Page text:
There are days when I simply don’t have the time to read all of the news emails that appear in Outlook, or in the half-dozen computer magazines I subscribe to. In this case, I guess I should have, because I missed a tiny story that turned out to be big news. (A lesson taught by Mrs. Jurow, when I was a fifth-grader at Ogden Elementary School in Valley Stream, NY.) Intel reported in late September 2018 there were “issues” regarding its ability to supply new eighth-generation chips — called Coffee Lake — to computer manufacturers (OEMs). You can read the announcement here: https://newsroom.intel.com/news-releases/supply-update/.
Those eighth-generation chips were the ones I was counting on to be in your new Windows 10 computers. Sad to say, that ain’t gonna happen very soon.
There is currently a “hold” on all those new Coffee Lake-based desktops and laptops. They are not in the pipeline from any of the major OEMs (e.g., Lenovo, Dell, or HP). To meet a higher demand for new computers, they are continuing to produce models with the existing seventh-generation chips (called Kaby Lake). Because of this unexpected need to switch gears at the end of 2018, shipments of all new computers are also being delayed.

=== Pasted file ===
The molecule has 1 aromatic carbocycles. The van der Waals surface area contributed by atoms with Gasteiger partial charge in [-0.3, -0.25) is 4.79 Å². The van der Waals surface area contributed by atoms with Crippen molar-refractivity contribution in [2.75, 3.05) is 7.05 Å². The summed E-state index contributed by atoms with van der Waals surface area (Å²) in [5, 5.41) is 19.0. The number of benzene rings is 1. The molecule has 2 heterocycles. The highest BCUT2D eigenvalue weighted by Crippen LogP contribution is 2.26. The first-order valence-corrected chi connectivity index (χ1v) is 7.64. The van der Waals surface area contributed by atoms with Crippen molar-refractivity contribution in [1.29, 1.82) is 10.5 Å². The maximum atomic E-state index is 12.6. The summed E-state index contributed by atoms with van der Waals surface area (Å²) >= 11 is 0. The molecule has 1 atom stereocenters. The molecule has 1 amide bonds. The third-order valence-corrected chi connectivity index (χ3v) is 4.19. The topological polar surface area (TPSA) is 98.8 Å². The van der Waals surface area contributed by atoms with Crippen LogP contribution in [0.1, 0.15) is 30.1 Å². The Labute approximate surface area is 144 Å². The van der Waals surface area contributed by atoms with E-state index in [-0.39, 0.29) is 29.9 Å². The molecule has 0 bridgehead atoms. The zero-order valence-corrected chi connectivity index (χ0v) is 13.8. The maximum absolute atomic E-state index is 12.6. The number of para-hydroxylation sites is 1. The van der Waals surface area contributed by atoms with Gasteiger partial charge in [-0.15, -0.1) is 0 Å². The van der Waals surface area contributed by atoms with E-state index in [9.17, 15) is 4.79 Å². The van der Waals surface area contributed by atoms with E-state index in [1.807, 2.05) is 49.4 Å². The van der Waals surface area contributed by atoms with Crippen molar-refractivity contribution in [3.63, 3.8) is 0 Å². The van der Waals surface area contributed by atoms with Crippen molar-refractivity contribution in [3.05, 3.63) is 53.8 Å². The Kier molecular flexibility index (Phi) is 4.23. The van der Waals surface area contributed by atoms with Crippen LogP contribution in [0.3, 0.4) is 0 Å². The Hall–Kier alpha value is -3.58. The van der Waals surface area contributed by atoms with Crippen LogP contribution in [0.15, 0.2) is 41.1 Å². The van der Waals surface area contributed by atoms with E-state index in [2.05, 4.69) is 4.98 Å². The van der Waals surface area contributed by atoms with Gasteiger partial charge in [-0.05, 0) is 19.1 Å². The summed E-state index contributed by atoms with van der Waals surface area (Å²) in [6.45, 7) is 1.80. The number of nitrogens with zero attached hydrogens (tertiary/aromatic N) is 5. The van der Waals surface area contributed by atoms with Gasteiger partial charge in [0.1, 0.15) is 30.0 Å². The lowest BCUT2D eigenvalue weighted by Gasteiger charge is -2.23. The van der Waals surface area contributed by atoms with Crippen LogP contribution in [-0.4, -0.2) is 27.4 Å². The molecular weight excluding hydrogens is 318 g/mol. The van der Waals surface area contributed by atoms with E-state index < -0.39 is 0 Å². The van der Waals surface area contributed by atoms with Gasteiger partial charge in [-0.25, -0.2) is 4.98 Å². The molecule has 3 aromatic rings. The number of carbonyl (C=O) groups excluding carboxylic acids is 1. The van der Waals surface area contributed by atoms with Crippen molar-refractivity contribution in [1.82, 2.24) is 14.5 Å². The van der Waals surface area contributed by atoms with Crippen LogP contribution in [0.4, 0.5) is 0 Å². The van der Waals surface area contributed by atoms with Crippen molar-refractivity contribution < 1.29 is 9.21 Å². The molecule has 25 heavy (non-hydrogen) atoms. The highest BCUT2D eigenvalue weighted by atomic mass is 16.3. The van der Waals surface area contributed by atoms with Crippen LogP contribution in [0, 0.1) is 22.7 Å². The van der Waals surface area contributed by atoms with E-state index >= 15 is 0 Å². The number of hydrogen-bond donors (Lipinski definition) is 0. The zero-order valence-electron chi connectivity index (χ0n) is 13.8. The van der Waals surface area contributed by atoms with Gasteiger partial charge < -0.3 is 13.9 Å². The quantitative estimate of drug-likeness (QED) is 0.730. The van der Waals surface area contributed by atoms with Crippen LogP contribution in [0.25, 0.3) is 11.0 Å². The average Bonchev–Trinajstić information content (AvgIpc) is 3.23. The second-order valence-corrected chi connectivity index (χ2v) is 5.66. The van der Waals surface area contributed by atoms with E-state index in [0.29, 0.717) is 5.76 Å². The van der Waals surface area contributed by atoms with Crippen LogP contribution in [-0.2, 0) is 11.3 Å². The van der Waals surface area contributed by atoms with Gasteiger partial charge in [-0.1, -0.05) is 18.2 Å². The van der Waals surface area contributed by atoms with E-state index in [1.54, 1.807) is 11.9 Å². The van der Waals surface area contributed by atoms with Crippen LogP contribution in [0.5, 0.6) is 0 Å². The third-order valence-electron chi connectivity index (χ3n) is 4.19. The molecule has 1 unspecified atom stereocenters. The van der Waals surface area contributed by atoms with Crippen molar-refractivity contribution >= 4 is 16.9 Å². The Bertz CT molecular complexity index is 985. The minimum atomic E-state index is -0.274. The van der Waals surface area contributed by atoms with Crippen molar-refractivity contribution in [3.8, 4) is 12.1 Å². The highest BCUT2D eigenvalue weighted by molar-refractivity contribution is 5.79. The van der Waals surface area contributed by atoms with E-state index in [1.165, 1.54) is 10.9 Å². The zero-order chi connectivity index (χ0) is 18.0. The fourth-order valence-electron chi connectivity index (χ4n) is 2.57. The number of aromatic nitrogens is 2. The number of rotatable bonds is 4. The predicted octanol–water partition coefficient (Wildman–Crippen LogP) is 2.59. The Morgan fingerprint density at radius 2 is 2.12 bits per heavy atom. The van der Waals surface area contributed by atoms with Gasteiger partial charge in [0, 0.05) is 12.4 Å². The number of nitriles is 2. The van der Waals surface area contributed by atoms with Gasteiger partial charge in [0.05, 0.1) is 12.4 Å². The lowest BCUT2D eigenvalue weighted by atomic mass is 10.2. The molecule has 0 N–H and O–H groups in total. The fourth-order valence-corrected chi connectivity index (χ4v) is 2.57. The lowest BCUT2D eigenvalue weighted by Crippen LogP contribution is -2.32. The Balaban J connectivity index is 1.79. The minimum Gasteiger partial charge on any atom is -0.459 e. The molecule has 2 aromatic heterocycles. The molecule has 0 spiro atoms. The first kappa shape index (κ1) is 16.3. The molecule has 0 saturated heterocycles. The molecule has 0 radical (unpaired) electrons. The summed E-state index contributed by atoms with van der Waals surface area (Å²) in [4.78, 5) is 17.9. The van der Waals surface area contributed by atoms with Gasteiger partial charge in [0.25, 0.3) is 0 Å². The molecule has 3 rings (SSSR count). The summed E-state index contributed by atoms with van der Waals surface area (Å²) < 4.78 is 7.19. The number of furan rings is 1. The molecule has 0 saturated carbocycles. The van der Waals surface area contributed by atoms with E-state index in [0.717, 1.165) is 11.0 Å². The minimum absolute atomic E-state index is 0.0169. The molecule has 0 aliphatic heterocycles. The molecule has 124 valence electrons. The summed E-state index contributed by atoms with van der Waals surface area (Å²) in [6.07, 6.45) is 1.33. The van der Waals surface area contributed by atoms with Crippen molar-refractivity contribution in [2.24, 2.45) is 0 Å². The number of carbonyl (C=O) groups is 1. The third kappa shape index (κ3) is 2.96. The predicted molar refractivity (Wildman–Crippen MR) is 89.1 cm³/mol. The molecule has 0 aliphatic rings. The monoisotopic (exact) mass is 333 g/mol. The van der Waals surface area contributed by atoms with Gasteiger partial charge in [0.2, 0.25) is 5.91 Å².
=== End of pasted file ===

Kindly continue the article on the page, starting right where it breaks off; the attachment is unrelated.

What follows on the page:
How long is the delay? Higher-end models are showing a two to three month lag. In one specific case, the mid-range models I wanted to order as replacements for a client on February 12 (when I originally wrote this article) have an estimated March 25 delivery date — six weeks.
Here’s what this means for you. I am going to have to alter my timeline of deployment to include an additional six to eight weeks. That means I’ll be contacting you sooner than I had originally planned, and that you’ll probably have to wait longer to receive your new computer.
If there is any change in the status of this debacle, I will let you know as soon as possible. I’ll be able to do that because I now have a Google email alert for all things related to Intel Coffee Lake chip status.